FARMERS in the Tamar Valley can now apply for water entitlements for one of Tasmania’s largest irrigation projects.
Water Sales for the $290 million Tamar infrastructure project will be open for the next six weeks, enabling Tasmanian Irrigation to determine the level of demand from landowners.
The scheme will deliver 24,500 megalitres incorporating 240km of pipeline and five pump stations.
If water sales hit the pre-determined threshold, Tasmanian Irrigation will then develop a business plan to be submitted to the State and Federal Governments to secure funding for the scheme.
The project will then progress to detailed design, permits and approvals before construction can start in late 2023.
Tasmanian Irrigation chief executive officer Andrew Kneebone said there had been a growing level of excitement and anticipation about the Tamar Irrigation Scheme, as landowners realised the economic benefits of high-surety irrigation water being delivered to their properties.
“Tasmanian Irrigation has seen record levels of interest for many of the Tranche Three irrigation projects now under development, particularly in the Tamar,” Mr Kneebone said.
“We have farmers looking to double the area planted to berries, diversify into high-value fruit and vegetable crops, increase dairy production and boost stocking rates on the basis of reliable irrigation water.
“It is estimated that the Tamar Irrigation Scheme, once completed in 2025/26, will generate approximately 411 full-time jobs and 205 indirect jobs, and provide an economic benefit to Tasmania of $589 million.”
The Tamar Irrigation Scheme Preferred Option Design would service an area of 89,000 hectares spanning Westwood, Legana, Beaconsfield, Rowella, Hillwood, Pipers River, Lilydale and Pipers Brook.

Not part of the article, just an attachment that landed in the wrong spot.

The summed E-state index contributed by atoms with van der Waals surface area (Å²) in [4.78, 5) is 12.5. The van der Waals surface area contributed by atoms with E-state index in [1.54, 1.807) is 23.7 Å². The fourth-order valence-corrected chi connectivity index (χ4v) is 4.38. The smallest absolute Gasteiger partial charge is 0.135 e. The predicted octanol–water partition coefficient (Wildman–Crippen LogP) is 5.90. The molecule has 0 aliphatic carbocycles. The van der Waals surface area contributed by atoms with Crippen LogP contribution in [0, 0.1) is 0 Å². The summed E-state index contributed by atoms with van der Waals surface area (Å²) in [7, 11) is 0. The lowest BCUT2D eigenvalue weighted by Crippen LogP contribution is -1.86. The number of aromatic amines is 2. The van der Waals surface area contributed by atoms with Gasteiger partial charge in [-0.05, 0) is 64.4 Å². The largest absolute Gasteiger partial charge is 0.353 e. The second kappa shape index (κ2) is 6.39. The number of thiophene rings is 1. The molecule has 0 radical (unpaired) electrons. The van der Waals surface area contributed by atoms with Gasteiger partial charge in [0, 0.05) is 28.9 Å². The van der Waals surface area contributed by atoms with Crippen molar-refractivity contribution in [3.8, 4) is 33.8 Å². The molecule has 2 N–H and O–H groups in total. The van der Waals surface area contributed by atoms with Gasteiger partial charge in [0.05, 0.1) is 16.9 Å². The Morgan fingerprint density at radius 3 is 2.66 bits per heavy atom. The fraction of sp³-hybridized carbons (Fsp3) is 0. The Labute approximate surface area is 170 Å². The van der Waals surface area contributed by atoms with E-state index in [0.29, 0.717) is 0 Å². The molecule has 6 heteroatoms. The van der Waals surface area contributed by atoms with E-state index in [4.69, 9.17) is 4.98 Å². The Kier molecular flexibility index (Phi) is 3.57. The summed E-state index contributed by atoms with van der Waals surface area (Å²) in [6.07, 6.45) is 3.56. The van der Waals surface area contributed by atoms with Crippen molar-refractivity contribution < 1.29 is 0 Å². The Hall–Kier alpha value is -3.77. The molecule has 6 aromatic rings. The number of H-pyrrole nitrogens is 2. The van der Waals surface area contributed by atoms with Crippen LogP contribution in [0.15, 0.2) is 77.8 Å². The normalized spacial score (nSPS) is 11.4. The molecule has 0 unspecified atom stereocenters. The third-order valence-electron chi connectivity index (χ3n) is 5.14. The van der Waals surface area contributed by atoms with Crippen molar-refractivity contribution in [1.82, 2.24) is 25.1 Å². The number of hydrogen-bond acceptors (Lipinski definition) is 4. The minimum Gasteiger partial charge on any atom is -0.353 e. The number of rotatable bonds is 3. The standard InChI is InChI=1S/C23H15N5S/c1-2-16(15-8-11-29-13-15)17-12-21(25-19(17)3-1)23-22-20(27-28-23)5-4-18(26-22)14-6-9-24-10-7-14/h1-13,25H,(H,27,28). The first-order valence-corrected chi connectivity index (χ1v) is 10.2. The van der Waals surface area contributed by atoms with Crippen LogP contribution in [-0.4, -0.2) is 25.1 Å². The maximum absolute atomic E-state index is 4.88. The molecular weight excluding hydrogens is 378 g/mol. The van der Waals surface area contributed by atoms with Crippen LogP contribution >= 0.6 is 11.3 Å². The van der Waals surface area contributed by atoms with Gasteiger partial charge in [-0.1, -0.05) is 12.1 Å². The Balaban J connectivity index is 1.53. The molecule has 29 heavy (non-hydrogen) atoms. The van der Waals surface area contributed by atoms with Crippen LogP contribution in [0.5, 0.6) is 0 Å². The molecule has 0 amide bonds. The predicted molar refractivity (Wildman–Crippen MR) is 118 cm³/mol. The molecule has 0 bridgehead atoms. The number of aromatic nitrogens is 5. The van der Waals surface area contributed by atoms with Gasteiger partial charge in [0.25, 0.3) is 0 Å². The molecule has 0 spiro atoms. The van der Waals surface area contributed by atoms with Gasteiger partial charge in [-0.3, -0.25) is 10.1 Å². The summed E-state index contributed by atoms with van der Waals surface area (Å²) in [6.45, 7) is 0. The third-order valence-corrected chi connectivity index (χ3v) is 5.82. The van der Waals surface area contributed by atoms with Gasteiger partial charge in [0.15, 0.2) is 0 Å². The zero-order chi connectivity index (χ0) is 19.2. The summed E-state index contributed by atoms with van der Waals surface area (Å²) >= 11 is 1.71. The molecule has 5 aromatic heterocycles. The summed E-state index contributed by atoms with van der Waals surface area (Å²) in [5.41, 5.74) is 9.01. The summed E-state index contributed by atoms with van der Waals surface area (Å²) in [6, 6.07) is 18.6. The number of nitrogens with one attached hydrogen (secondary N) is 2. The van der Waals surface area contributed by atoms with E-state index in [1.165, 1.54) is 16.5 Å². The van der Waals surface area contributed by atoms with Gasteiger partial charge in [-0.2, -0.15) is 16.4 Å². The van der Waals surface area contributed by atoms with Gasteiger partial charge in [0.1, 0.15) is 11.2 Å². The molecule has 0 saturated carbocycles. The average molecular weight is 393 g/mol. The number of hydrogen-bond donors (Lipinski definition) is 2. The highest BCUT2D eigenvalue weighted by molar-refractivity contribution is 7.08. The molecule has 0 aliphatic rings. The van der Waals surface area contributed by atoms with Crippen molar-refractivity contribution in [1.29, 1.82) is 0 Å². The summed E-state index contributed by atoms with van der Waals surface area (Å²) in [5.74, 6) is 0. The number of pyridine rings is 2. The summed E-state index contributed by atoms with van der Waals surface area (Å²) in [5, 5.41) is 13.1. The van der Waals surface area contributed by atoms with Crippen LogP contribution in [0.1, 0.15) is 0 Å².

The Tamar Preferred Option Design is based on delivering a peak flow rate of 137 megalitres per day for a 180- day delivery period over summer, with a water entitlement price proposed at $2,450 per megalitre.
Winter water will also be available at $1,450 per megalitre.
Water will be sourced from the Trevallyn Dam, which is filled via the South Esk River catchment, one of Tasmania’s largest catchment areas.
Tasmanian Farmers and Graziers Association acting CEO Marcus McShane said irrigation projects around the state had been a “gamechanger” for farmers.
“It’s reinvigorated communities, it’s building drought resilience,” Mr McShane said.
“You don’t need a lot of water to make a big difference and give you options.
“You can handle the dry periods, you can manage it, you can value add stock, that sort of thing. It gives you choices and it creates cash flow.”
The State and Federal Governments have committed to the development of new irrigation schemes in the state, while landowners have also made financial contributions as part of the unique public/private funding model.
“This Government and landowner partnership continues to deliver game-changing infrastructure and opportunities for Tasmanian farmers, ensuring we can help meet the Tasmanian Government’s target of increasing the farmgate value of the State’s agricultural sector to $10 billion by 2050,” Mr Kneebone said.